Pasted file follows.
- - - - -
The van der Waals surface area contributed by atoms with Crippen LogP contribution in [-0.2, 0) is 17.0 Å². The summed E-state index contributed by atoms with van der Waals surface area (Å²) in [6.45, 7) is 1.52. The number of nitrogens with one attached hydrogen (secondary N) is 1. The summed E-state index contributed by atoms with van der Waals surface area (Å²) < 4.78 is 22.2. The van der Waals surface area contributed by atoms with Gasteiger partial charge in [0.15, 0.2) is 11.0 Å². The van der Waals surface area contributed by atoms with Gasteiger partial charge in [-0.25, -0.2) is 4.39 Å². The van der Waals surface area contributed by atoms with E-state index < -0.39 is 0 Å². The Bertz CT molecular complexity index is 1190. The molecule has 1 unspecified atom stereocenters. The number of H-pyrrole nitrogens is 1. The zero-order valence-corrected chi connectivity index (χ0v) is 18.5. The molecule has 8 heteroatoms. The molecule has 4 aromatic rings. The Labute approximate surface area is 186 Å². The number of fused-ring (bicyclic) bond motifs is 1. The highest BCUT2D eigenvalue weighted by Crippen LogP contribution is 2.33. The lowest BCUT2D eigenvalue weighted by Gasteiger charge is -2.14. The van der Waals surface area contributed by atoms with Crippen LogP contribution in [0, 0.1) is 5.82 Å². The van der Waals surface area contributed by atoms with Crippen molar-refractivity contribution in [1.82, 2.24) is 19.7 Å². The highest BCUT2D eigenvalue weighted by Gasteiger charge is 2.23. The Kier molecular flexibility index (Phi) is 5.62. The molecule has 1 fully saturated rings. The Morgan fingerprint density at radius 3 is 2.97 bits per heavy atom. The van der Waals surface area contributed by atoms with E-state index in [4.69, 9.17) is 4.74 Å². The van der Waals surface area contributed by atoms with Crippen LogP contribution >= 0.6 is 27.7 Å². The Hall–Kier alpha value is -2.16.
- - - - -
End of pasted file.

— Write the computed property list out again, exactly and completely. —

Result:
The van der Waals surface area contributed by atoms with Crippen LogP contribution in [-0.2, 0) is 17.0 Å². The summed E-state index contributed by atoms with van der Waals surface area (Å²) in [6.45, 7) is 1.52. The number of nitrogens with one attached hydrogen (secondary N) is 1. The summed E-state index contributed by atoms with van der Waals surface area (Å²) < 4.78 is 22.2. The van der Waals surface area contributed by atoms with Gasteiger partial charge in [0.15, 0.2) is 11.0 Å². The van der Waals surface area contributed by atoms with Gasteiger partial charge in [-0.25, -0.2) is 4.39 Å². The van der Waals surface area contributed by atoms with E-state index < -0.39 is 0 Å². The Bertz CT molecular complexity index is 1190. The molecule has 1 unspecified atom stereocenters. The number of H-pyrrole nitrogens is 1. The zero-order valence-corrected chi connectivity index (χ0v) is 18.5. The molecule has 8 heteroatoms. The molecule has 4 aromatic rings. The Labute approximate surface area is 186 Å². The number of fused-ring (bicyclic) bond motifs is 1. The highest BCUT2D eigenvalue weighted by Crippen LogP contribution is 2.33. The lowest BCUT2D eigenvalue weighted by Gasteiger charge is -2.14. The van der Waals surface area contributed by atoms with Crippen LogP contribution in [0, 0.1) is 5.82 Å². The van der Waals surface area contributed by atoms with Crippen molar-refractivity contribution in [1.82, 2.24) is 19.7 Å². The highest BCUT2D eigenvalue weighted by Gasteiger charge is 2.23. The Kier molecular flexibility index (Phi) is 5.62. The molecule has 1 fully saturated rings. The Morgan fingerprint density at radius 3 is 2.97 bits per heavy atom. The van der Waals surface area contributed by atoms with E-state index in [4.69, 9.17) is 4.74 Å². The van der Waals surface area contributed by atoms with Crippen LogP contribution >= 0.6 is 27.7 Å². The Hall–Kier alpha value is -2.16.